I agree with Matt that there's no fixed standard about which romanization scheme to use. My guess is that it depends on the project, author, term and the author's swing of mood at the moment, just as in any other context of Japanese romanization.
[Personal point-of-view] If I were to use a Japanese variable name, I'd use Hepburn-style romanization, because it feels more phonetically consistent. However, when typing hiragana/kanji text through an IME, I mostly use Nihon-shiki to save keystrokes.
Now be warned, my point-of-view can be biased, especially the first part, according to my work-partner. Let me share his story here.
I first asked him why his code is entirely in English, although he's not very fluent in it. He answered:
That's because at the first company I worked for, about ten or more years ago, the predominant attitude toward Japanese naming in source code was "embarrassing." (はずかしい)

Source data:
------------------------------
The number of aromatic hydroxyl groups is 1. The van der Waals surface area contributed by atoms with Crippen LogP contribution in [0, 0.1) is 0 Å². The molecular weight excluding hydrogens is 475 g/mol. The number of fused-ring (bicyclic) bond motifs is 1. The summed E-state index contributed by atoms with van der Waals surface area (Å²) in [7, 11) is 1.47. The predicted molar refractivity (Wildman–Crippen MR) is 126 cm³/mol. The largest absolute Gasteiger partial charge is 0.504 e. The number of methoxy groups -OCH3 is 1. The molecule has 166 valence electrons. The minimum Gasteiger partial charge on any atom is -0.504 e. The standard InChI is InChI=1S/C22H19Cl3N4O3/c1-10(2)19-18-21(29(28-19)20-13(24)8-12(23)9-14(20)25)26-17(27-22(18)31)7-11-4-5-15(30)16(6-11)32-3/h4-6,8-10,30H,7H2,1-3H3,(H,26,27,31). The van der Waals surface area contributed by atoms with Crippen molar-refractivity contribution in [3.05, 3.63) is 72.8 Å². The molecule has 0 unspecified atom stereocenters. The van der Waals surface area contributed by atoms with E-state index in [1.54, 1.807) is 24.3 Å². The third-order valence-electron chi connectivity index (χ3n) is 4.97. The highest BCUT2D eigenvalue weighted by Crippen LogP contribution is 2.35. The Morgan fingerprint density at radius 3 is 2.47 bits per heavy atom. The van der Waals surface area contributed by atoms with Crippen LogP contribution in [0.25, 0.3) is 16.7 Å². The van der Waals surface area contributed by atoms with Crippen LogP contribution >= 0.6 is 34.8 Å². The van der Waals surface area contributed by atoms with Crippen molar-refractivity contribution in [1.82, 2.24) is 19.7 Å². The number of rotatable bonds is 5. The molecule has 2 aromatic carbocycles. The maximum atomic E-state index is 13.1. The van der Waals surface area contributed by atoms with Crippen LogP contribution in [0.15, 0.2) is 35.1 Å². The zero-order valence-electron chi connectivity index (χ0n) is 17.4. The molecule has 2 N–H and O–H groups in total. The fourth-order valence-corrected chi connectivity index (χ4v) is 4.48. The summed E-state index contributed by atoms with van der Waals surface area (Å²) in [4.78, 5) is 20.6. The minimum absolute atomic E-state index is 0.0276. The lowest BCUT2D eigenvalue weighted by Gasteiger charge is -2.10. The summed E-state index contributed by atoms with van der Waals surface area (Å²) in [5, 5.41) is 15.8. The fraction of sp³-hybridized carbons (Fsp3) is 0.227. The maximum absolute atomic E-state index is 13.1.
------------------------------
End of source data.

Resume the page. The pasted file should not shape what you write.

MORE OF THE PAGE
To be precise, there were two groups of programmers in the game industry then:
(1) Those who habitually used Japanese. (2) Those who thought it embarrassing. I don't know but there seemed to be a trend going against using Japanese among the younger programmers around that time.
Me: Were there any fixed way to romanize those Japanese variables? Like
Yeah, they used
tu [Nihon-shiki] exclusively. I think that's all they knew, what they learned at school. [*]
Me: But what about
fuga, as in
piyo? (Common metasyntactic variable names among Japanese programmers.) Shouldn't it be
huga, if you want to be consistent?
Ah, these came from an entirely different class of programmers, those who'd been in the field for ages, near-bilingual, programming-language-lovers. They know English, they're very careful about spelling. We [game programmers] didn't know or care about these meta-vars. We'd just use
a if we needed a placeholder.
So to recap, any of the following can affect the choice of romanization scheme: perceived phonetical consistency, keystroke efficiency, local culture, school curriculum, or convention. (Again be warned that this nice-looking summary is the result of a survey with a sample count of only 2.)
[*] Kunrei-shiki, a variant of Nihon-shiki, in fact, is the one taught in elementary schools. ref: wikipedia